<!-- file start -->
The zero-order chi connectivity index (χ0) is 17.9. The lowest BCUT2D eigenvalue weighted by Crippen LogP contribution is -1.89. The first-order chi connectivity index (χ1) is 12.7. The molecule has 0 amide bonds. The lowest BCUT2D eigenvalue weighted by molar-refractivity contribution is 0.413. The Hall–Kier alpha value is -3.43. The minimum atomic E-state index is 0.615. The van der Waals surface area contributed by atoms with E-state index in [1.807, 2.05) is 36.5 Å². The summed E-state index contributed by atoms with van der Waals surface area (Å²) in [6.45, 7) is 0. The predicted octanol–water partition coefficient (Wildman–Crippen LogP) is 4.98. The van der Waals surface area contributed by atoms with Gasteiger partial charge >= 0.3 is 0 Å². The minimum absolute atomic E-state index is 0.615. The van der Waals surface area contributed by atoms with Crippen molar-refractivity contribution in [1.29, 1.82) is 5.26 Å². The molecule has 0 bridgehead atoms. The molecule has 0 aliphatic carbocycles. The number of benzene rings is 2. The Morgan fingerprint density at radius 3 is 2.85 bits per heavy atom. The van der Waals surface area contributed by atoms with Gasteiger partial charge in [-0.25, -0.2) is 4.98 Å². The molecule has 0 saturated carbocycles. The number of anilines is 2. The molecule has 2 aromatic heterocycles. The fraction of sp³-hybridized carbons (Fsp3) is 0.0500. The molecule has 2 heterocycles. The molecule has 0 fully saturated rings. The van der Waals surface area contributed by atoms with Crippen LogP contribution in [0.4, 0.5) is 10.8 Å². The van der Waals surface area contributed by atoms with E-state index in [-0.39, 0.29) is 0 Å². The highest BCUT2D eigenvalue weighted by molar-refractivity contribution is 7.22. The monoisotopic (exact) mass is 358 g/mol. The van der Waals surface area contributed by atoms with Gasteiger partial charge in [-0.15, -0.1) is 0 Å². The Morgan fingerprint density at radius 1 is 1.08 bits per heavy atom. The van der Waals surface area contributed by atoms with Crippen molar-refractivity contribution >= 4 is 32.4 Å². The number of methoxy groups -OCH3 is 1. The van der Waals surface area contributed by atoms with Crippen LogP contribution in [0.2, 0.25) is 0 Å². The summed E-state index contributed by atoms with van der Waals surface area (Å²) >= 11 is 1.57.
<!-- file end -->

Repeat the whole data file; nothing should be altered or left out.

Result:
The zero-order chi connectivity index (χ0) is 17.9. The lowest BCUT2D eigenvalue weighted by Crippen LogP contribution is -1.89. The first-order chi connectivity index (χ1) is 12.7. The molecule has 0 amide bonds. The lowest BCUT2D eigenvalue weighted by molar-refractivity contribution is 0.413. The Hall–Kier alpha value is -3.43. The minimum atomic E-state index is 0.615. The van der Waals surface area contributed by atoms with E-state index in [1.807, 2.05) is 36.5 Å². The summed E-state index contributed by atoms with van der Waals surface area (Å²) in [6.45, 7) is 0. The predicted octanol–water partition coefficient (Wildman–Crippen LogP) is 4.98. The van der Waals surface area contributed by atoms with Gasteiger partial charge >= 0.3 is 0 Å². The minimum absolute atomic E-state index is 0.615. The van der Waals surface area contributed by atoms with Crippen molar-refractivity contribution in [1.29, 1.82) is 5.26 Å². The molecule has 0 bridgehead atoms. The molecule has 0 aliphatic carbocycles. The number of benzene rings is 2. The Morgan fingerprint density at radius 3 is 2.85 bits per heavy atom. The van der Waals surface area contributed by atoms with Gasteiger partial charge in [-0.25, -0.2) is 4.98 Å². The molecule has 0 saturated carbocycles. The number of anilines is 2. The molecule has 2 aromatic heterocycles. The fraction of sp³-hybridized carbons (Fsp3) is 0.0500. The molecule has 2 heterocycles. The molecule has 0 fully saturated rings. The van der Waals surface area contributed by atoms with Crippen LogP contribution in [0.4, 0.5) is 10.8 Å². The van der Waals surface area contributed by atoms with E-state index in [-0.39, 0.29) is 0 Å². The highest BCUT2D eigenvalue weighted by molar-refractivity contribution is 7.22. The monoisotopic (exact) mass is 358 g/mol. The van der Waals surface area contributed by atoms with Gasteiger partial charge in [-0.15, -0.1) is 0 Å². The Morgan fingerprint density at radius 1 is 1.08 bits per heavy atom. The van der Waals surface area contributed by atoms with Crippen molar-refractivity contribution >= 4 is 32.4 Å². The number of methoxy groups -OCH3 is 1. The van der Waals surface area contributed by atoms with Crippen LogP contribution in [0.2, 0.25) is 0 Å². The summed E-state index contributed by atoms with van der Waals surface area (Å²) >= 11 is 1.57.